Labour committs to sustainable streets
Labour committs to sustainable streets

Westminster Labour Pledges to Champion Sustainable Streets

Ahead of next year’s local elections, Labour councillors are set to release A Green New Deal for Westminster. The document focuses exclusively on environmental policy and will set out Labour’s bold agenda to build a carbon neutral future for Westminster’s communities.

As part of this, Labour is committing to building Sustainable Streets across the City of Westminster – from Pimlico to Paddington, and Westbourne to the West End. At the heart of the plan Labour will promote 15 minute city living, an idea championed by Paris Mayor Anne Hidalgo.

15-minute cities create communities where most things a resident needs can be reached within a quarter of an hour by foot or bike, including housing, offices, restaurants, parks, hospitals and cultural venues.

To achieve this, we need action in our predominantly residential areas (particularly as more people work from home) to protect local shops and cafes, make local public realm improvements, and provide new flexible work spaces and business support services to cope with increased daytime demand.

In central Westminster it means taking a more active role in managing residential growth as office and retail changes, action to prevent slum conversions, providing more services for residents and managing competition between different uses.

Labour would embed this principle in a new City Plan.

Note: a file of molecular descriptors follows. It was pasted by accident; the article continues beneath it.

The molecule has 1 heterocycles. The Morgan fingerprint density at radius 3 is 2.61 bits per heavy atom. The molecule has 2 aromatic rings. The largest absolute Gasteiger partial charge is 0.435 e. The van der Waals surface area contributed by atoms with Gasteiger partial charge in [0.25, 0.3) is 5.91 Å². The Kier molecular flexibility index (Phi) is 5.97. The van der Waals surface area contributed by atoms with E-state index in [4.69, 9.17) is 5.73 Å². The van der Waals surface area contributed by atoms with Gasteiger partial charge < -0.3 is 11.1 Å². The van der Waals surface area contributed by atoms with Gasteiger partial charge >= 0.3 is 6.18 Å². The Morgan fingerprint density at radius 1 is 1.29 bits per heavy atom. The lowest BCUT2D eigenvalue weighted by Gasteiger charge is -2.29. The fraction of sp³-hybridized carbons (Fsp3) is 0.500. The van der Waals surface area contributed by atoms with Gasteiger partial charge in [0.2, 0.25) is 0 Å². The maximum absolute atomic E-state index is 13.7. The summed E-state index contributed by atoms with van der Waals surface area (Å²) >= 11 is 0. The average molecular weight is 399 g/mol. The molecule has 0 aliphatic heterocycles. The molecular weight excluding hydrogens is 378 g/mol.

We’ll also review – and seek to increase the ambition of – the Council’s target to increase tree canopy cover. The Conservatives dramatically failed to meet their 2018 Manifesto pledge to plant 3000 trees by the end of 2020, delivering only 327 trees by the end of 2018/19 and scrapping their reporting of progress since. Labour will also pivot away from the Council’s obsession with resin-covered tree pits that increase the local flood risk and instead welcome local planting.

As part of the Sustainable Streets initiative, Labour will fix the Conservative-led Council’s failure to do enough to support active forms of travel. We will dramatically increase the availability of cycle parking spaces by creating more cycle hangars and space for cargo bikes – at present there are less than 150 available across the whole City, and disgracefully in a ward like the West End there is only 1 cycle hangar for more than 10,000 residents. We will invest more in dedicated spaces for walking and cycling and properly implement the Council’s long-delayed school streets programme.

Pancho Lewis, Shadow Cabinet Member for Environment, said:

“Tackling the climate emergency means taking action to build sustainable streets. That’s why we’re committing to planting more trees, championing the 15 minute city concept, and designing new routes that make life easier and safer for pedestrians and cyclists. Now is the time to hardwire sustainability into the very way we design our communities.”

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